Afghanistan has been an unfortunate and poor country for quite sometime. It has consistently witnessed intervention of the foreign powers into its internal affairs. After the two superpowers fighting their turf battles in Afghanistan, it is now the turn of two regional powers India and Pakistan to do the same.
It must be understood that for Pakistan, Afghanistan holds the similar importance like Nepal does for us. We do not wish to control Nepal and would like a peaceful stable Nepal. At the sametime we are alarmed by growing Chinese presence in Nepal. Similarly, Pakistan is alarmed by growing Indian presence in Afghanistan. Thousands of Nepalese are allowed to live and work in India. Likewise, Pakistan hosts about 3 million Afghans.
However, the similarity ends there. Pakistan has used Afghans to promote cross border terrorism into India. Thousands of Afghans families have been settled in POK which is in direct violation of the UN resolutions. This is something that India has always respected. Article 370 of Indian Constitution does not permit outsiders to buy land in Kashmir. Kashmiri women who marry outsiders cease to have any property rights. Thus, the demographics of Indian Controlled Kashmir hasn't been altered at all in the last 60 years.
On the other hand, India has always assisted the Nepalese Govt in developing its economy. It helped its Army in its struggle against the Maoists. It has invested in various infrastructure projects in Nepal. But ofcourse, India has also tried to interfere in the internal affairs of Nepal, but that has been essentially to keep the country stable. Nepal hosts a large number of Tibetan migrants from China. India has never tried to use them to promote insurgency and terrorism into China or even give any such impression. This is precisely the difference between the approaches of the two countries.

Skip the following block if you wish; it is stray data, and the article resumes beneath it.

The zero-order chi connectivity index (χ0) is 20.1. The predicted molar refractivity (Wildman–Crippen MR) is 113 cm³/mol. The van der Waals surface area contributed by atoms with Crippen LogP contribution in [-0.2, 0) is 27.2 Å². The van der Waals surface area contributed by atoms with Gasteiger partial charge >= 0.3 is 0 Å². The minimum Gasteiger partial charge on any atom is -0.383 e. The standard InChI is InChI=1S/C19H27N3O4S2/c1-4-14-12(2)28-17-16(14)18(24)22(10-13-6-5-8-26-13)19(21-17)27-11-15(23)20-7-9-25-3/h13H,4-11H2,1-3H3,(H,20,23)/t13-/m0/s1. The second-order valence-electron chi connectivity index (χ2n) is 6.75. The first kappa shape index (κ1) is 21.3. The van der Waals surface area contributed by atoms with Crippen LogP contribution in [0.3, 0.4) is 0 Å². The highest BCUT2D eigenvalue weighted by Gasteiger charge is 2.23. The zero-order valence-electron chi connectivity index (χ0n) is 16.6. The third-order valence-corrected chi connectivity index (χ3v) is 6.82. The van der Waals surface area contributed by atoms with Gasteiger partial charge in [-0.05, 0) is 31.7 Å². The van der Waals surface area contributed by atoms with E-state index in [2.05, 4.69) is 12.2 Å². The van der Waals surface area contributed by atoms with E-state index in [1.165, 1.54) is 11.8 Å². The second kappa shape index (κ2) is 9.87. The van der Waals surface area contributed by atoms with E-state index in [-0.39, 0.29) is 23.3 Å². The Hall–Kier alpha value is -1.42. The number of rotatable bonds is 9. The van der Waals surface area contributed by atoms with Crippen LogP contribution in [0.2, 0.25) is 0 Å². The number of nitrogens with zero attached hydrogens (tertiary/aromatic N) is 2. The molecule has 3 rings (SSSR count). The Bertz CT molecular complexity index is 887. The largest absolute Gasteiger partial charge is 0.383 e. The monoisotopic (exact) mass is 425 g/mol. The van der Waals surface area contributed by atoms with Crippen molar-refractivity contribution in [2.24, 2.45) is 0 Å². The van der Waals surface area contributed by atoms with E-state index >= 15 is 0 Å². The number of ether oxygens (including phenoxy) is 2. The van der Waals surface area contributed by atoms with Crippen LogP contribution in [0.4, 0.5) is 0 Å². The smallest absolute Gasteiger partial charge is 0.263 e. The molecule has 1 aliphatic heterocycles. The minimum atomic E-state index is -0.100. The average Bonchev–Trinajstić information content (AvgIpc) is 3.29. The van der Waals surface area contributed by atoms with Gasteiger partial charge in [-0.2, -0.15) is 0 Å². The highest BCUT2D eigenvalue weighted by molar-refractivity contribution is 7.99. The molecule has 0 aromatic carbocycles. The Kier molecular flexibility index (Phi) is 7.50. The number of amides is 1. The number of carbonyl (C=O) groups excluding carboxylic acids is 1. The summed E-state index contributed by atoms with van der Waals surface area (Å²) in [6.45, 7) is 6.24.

Indian presence in Afghanistan
It is a well known fact that it was Pakistan's ISI along with the CIA that created the Taliban. After the fall of the Soviet Union, the Americans pulled, but the Pakistanis continued to support them. After the Taliban captured power in 1996, it was the Indians who continued to support the Northern Alliance. They continued to pump in money through the Tajiks. Eversince the Taliban were overthrown, India has actively invested in Afghanistan but has restricted itself to development project only. Some of the major projects are given below: (Source)
- Committed $1.3 billion on various projects.
- Built the 218-km Zelarang-Delaram highway to enable south-western Afghanistan to access the Iranian port of Chabahar.
- Constructed the 220KV DC transmission line from Pul-e-Khumri to Kabul and a 220/110/20KV sub-station at Chimtala.
- Built the Salma Dam power project (42 MW) in Herat province (to finish by 2011).